by Stephen Reid Andrews
All rights reserved in the author
“He's finishing another one,” a distant foreign voice breaks through the confusion as my body jerks back and forth. My muscles are still tense and the shaking is prevalent, but whatever is controlling me and causing my involuntary actions is beginning to weaken. As the wrenching and trembling decrease, my body unwinds, and I can feel my limbs. I shut my eyes and am calmed as my body becomes completely still. The room is peaceful enough that I can hear myself breathing along with the decelerating beep of a nearby heart monitor.
I reopen my eyes. The light is blinding as I stretch my eyelids. At first, I am unable to make sense of my surroundings, but I am reassured as I adjust to the light and begin to focus. I am lying on my back, in a bed, and I can hear multiple footsteps coming near me. One set of feet is traveling faster than a second set.
The first person to approach is a short woman. Surprisingly, the woman does not come all the way to me but stops near my side. “He’s stable,” she says.
Initially the woman was a blur, but the outline of her features has somewhat separated from her surroundings. Her colorfully patterned shirt is blinding but, at the same time, is welcoming and leads me to believe the woman is friendly.
I want to raise my fists to my eyes so I can rub my face for a better focus, but I can’t move my arms. My hands are tied down by something. My feet are also immovable. As I continue to adjust to my surroundings without any help from my fists, the second set of feet, also belonging to a colorfully dressed woman, stop on the other side of the bed across from the first woman. Iron bars of a hospital bed are on either side of my body, and, as my gaze darts around the room, I am able to confirm that I am in a solitary hospital room.
“He’s awake!” the first woman says with some mild surprise as if this event which naturally occurs every morning is for some reason exciting to her.
“I’ll call Dr. Jensen,” the second woman says as she turns to leave the room as hastily as she entered.
I move my neck a little to watch the second woman exit the room. My neck is stiff – like I have been sleeping on a bad pillow for several nights in a row.
The first woman, who remains by my side, is plain, a little chubby, and definitely not as pretty as Jennifer.
Jennifer, I think.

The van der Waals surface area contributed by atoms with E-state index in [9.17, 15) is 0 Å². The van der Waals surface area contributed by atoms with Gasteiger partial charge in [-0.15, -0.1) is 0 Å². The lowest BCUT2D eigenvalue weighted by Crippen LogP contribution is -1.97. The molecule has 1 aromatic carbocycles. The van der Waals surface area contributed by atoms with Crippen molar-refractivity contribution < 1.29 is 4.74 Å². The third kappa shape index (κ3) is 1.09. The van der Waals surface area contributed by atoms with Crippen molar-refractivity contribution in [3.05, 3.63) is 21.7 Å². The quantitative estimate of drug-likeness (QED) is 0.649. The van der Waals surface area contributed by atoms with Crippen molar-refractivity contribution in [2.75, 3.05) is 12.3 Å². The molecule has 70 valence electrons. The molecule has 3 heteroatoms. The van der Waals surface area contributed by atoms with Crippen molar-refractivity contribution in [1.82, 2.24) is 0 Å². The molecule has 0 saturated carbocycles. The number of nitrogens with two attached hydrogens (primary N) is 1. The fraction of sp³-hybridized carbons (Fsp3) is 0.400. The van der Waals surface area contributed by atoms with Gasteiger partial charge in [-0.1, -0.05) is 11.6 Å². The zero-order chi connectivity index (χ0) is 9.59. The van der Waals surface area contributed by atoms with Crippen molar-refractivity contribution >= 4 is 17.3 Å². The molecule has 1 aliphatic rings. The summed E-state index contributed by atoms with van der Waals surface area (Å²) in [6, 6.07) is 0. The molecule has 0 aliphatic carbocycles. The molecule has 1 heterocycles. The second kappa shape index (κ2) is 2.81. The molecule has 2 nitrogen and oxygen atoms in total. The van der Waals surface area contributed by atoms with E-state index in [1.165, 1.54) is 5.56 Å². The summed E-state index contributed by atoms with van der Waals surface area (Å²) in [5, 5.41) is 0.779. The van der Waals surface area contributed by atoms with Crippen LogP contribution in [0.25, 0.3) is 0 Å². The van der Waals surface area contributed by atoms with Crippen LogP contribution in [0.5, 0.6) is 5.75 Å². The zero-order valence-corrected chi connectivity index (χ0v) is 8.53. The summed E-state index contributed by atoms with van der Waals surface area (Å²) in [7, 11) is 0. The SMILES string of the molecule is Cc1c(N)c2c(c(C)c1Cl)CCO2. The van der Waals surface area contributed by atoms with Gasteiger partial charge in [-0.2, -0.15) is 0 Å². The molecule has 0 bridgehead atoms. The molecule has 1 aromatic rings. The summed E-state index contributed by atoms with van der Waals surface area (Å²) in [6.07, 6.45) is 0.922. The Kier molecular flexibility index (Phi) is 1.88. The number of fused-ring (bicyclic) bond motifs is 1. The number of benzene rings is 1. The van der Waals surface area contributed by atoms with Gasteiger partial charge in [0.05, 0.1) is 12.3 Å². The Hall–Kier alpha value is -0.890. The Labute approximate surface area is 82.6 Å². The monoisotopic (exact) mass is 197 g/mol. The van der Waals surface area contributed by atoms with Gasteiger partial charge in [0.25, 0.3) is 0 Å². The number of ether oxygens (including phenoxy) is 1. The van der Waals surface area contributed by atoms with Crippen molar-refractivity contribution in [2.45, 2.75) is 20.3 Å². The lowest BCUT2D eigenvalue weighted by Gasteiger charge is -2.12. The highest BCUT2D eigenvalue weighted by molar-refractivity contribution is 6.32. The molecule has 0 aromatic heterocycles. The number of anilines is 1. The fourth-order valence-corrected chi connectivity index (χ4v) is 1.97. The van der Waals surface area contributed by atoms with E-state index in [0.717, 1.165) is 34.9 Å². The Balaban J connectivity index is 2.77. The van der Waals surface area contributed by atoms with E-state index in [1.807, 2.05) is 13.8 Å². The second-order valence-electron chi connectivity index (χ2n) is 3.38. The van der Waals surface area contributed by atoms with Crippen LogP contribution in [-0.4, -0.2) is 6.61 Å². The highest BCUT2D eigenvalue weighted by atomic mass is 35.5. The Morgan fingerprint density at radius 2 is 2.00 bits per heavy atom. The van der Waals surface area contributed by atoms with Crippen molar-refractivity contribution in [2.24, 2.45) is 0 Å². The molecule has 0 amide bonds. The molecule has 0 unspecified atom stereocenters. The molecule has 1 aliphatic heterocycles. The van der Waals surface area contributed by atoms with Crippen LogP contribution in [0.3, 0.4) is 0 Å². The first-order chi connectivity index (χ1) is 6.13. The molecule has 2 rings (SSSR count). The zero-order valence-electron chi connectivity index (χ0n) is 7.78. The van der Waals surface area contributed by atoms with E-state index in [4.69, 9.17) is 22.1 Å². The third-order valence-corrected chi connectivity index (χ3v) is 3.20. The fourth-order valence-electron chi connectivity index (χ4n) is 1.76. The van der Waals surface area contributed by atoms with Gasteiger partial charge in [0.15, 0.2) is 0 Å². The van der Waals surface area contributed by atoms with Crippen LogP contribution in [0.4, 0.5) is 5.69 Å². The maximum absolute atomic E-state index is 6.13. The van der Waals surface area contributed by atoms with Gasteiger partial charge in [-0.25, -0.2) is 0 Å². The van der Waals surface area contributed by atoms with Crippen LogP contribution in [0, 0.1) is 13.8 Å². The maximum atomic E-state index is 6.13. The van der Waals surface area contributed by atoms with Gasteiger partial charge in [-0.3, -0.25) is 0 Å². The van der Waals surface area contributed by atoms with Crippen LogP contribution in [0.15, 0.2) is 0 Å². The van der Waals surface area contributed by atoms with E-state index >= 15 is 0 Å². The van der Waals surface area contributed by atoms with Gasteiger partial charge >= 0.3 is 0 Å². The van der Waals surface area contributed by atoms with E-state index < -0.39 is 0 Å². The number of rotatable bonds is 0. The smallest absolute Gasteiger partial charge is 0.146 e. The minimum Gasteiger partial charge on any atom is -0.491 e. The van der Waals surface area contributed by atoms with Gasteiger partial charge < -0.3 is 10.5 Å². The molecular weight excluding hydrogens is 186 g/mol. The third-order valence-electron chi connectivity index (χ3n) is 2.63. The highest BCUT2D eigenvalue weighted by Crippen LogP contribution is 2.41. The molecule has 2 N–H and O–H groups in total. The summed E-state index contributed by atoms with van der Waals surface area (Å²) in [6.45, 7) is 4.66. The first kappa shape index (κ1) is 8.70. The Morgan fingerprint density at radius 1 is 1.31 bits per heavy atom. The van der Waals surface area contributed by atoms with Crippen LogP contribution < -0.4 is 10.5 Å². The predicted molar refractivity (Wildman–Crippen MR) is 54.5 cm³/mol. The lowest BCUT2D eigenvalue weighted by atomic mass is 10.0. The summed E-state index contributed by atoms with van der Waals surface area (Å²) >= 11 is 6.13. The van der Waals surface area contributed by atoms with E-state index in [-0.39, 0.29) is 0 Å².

My visit with Jennifer in the white room must have been a dream. The dream seemed so real, but it is obvious that I have been lying in this bed for a long time – days at least.
“Jen,” I say through dry lips. My throat is parched, and I feel like I have not used my mouth for days.
“No,” the plain woman says. “I’m Nurse Tony,” she says nonchalantly, making it evident that she has no idea who my wife is.
I study the room and notice that I am covered in a hospital blanket with an IV stuck in my right arm. I hate needles, and, at the sight of the needle, my arm aches.
“Where’s Jennifer,” I repeat, this time with more conviction as if I am the only sane person in the room.
“I don’t know any nurses named Jennifer,” the plain woman replies. “Well maybe one, but she’s down on the first floor.”
“No,” I say frustrated. “Jennifer is my wife.”
The woman has suddenly gone as pale as a ghost with some flush redness in her cheeks as if she is extremely embarrassed. At my announcement, she has become extremely nervous and her hand starts to shake while she finishes her surveillance of the hospital monitors.
“Oh,” is the only thing she says as she nervously turns to walk out of the room, fleeing what has become for her an awkward and uncomfortable situation.
A little alarmed and a lot confused, I call to the woman as she passes under the threshold of the door. “Where’s my wife!”
The woman does not reply but continues to move away at an even more rapid pace.
I panic. Why is my wife not in this room? I ask myself.
In answer to my question, I remember the most likely cause of my being in this bed. The shooting. Before I closed my eyes to the scene in the mall, I saw my wife lying on the ground. The medical staff must be taking care of her in another room, or maybe a bullet only grazed her, and she has already been released. She is probably getting a candy bar from the vending machines. She loves chocolate.
The second woman, who I assume is also a nurse, reenters the room and comes to my other side between me and the window, casting a dark shadow over her face. The second nurse is slender and taller than the first. Her expression is particularly serious as she comes over to me with a thermometer. Having comforted myself with the thought of my wife retrieving candy from the vending machine, I have temporarily dispelled any anxiety and, instead, draw my attention to my present circumstances.
“Why are my hands and feet tied down?” I ask as the saliva moistening the inside of my mouth makes speaking easier.